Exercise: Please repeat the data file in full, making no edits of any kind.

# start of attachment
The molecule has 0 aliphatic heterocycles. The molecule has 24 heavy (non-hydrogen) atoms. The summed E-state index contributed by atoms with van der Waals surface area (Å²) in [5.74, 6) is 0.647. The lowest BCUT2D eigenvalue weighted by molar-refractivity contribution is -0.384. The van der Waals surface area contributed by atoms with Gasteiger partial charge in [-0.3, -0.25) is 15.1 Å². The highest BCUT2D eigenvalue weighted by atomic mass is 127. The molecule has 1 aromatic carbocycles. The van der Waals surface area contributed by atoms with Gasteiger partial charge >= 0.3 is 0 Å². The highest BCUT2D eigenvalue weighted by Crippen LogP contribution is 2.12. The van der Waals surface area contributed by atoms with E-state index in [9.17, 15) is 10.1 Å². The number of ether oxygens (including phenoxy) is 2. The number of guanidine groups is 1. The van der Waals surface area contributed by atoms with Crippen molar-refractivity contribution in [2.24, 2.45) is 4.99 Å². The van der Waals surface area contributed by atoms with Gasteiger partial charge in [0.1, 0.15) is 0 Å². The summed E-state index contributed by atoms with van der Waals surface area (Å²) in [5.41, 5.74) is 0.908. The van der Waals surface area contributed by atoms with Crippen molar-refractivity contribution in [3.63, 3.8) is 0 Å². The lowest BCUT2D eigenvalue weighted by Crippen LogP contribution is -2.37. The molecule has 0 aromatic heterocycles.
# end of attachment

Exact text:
The molecule has 0 aliphatic heterocycles. The molecule has 24 heavy (non-hydrogen) atoms. The summed E-state index contributed by atoms with van der Waals surface area (Å²) in [5.74, 6) is 0.647. The lowest BCUT2D eigenvalue weighted by molar-refractivity contribution is -0.384. The van der Waals surface area contributed by atoms with Gasteiger partial charge in [-0.3, -0.25) is 15.1 Å². The highest BCUT2D eigenvalue weighted by atomic mass is 127. The molecule has 1 aromatic carbocycles. The van der Waals surface area contributed by atoms with Gasteiger partial charge >= 0.3 is 0 Å². The highest BCUT2D eigenvalue weighted by Crippen LogP contribution is 2.12. The van der Waals surface area contributed by atoms with E-state index in [9.17, 15) is 10.1 Å². The number of ether oxygens (including phenoxy) is 2. The number of guanidine groups is 1. The van der Waals surface area contributed by atoms with Crippen molar-refractivity contribution in [2.24, 2.45) is 4.99 Å². The van der Waals surface area contributed by atoms with Gasteiger partial charge in [0.1, 0.15) is 0 Å². The summed E-state index contributed by atoms with van der Waals surface area (Å²) in [5.41, 5.74) is 0.908. The van der Waals surface area contributed by atoms with Crippen molar-refractivity contribution in [3.63, 3.8) is 0 Å². The lowest BCUT2D eigenvalue weighted by Crippen LogP contribution is -2.37. The molecule has 0 aromatic heterocycles.